Marxists are often accused of doing a lousy job of explaining how socialism would do consciously what the capitalist market system can do without anyone being all that aware of what is going on.
But that’s OK, because the efforts of bourgeois economists more than make up for this. Their mission has been to show how capitalism is good at allocating resources efficiently (if sometimes with a bit of restrained government tweaking). But in the process they have had to explain what this means and the role of a price system in achieving it. Thank you chaps. The revolution will be forever grateful.
We just need to drive home how a system of social ownership will be able to avail itself of this unintentionally provided wisdom. Making the case is fairly easy. Debunking the “calculation debate” is particularly easy. (More on that in a few months but in the meantime see here.)
The hard job for people like me will be (1) convincing ourselves and others that we really can transcend the profit motive and rely instead mainly on intrinsic motivation and (2) developing a transitional program given that it will take time for people to take on the abilities, habits and inclinations needed to make social ownership viable.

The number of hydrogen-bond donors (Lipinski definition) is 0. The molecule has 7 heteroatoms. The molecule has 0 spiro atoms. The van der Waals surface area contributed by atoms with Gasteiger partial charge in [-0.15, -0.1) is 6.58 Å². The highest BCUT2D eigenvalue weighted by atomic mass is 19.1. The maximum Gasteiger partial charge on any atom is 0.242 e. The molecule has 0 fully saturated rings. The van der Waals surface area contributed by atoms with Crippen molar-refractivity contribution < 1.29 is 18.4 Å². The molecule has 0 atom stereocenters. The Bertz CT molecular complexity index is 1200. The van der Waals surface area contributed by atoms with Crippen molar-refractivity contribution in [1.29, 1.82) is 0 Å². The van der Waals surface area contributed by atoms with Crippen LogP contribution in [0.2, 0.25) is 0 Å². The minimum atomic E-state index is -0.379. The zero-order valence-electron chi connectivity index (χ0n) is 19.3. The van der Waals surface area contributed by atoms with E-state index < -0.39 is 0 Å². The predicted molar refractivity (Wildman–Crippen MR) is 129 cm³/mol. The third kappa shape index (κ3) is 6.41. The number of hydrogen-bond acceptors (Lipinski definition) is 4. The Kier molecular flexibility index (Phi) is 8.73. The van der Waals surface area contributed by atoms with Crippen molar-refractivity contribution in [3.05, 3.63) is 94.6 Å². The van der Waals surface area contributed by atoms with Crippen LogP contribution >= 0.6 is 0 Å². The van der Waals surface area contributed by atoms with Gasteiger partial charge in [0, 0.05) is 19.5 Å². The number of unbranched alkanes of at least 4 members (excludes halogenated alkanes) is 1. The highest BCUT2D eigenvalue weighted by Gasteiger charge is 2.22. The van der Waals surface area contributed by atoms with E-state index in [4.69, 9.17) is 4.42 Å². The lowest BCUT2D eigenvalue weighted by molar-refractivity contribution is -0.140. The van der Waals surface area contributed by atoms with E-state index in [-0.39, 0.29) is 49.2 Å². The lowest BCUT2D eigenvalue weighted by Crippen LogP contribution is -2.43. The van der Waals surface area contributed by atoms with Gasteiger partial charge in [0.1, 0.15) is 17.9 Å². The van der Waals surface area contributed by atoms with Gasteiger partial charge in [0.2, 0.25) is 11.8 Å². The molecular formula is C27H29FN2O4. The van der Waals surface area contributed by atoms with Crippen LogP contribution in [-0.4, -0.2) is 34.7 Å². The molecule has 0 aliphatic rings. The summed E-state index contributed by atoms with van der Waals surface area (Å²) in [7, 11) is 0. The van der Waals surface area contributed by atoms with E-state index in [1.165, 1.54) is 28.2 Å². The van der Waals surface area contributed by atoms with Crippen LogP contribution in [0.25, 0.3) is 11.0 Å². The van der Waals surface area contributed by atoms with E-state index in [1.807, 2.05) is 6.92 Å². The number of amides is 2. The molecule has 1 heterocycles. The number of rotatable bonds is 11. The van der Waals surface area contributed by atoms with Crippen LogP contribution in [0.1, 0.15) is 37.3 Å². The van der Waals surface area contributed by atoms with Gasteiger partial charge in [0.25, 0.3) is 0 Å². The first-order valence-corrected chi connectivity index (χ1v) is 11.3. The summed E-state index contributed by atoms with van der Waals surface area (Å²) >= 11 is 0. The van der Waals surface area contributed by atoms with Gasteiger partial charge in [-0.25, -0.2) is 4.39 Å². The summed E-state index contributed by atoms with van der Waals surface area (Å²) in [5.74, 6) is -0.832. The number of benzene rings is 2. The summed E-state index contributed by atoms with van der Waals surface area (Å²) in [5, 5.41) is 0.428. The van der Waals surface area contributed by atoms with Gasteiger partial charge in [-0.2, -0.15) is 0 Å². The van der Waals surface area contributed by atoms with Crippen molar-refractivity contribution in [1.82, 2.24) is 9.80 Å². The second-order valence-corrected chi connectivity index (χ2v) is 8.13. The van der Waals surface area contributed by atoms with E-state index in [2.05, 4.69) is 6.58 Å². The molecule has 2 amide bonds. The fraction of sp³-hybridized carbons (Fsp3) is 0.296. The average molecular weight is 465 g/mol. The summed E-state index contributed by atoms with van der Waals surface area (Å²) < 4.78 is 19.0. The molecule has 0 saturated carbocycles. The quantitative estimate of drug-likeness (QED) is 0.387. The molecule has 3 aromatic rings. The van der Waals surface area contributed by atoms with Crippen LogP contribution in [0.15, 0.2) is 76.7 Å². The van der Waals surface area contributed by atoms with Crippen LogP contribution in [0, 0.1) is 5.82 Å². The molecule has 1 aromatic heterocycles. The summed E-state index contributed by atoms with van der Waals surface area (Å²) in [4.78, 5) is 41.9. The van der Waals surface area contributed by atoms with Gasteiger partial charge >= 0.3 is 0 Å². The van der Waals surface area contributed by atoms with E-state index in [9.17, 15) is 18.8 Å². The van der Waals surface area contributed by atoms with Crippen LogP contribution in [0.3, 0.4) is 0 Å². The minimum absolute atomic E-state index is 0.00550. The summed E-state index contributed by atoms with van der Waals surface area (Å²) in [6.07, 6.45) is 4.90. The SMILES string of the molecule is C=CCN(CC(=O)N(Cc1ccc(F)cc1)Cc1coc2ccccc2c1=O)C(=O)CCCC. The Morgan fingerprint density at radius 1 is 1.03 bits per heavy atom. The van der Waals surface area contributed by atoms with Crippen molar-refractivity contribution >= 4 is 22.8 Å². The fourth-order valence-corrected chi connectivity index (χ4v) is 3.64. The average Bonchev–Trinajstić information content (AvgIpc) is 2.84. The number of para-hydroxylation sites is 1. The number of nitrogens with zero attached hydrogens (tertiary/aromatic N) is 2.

By the way, I now find it easier to tell people what I am working on without being put on the defensive. I usually say something to the effect that it’s been a bit unfashionable for quite a long time but now that capitalism is collapsing all around us I am expecting a bit more interest. This is generally greeted with a nod.
I’ve just revised the sections on investment, money and public goods in the main article at my Economics of Social Ownership website. I have cleared out all mention of quasi-public goods and removed all the murky speculation from the money section. The old versions of these sections are stored here purely for reference.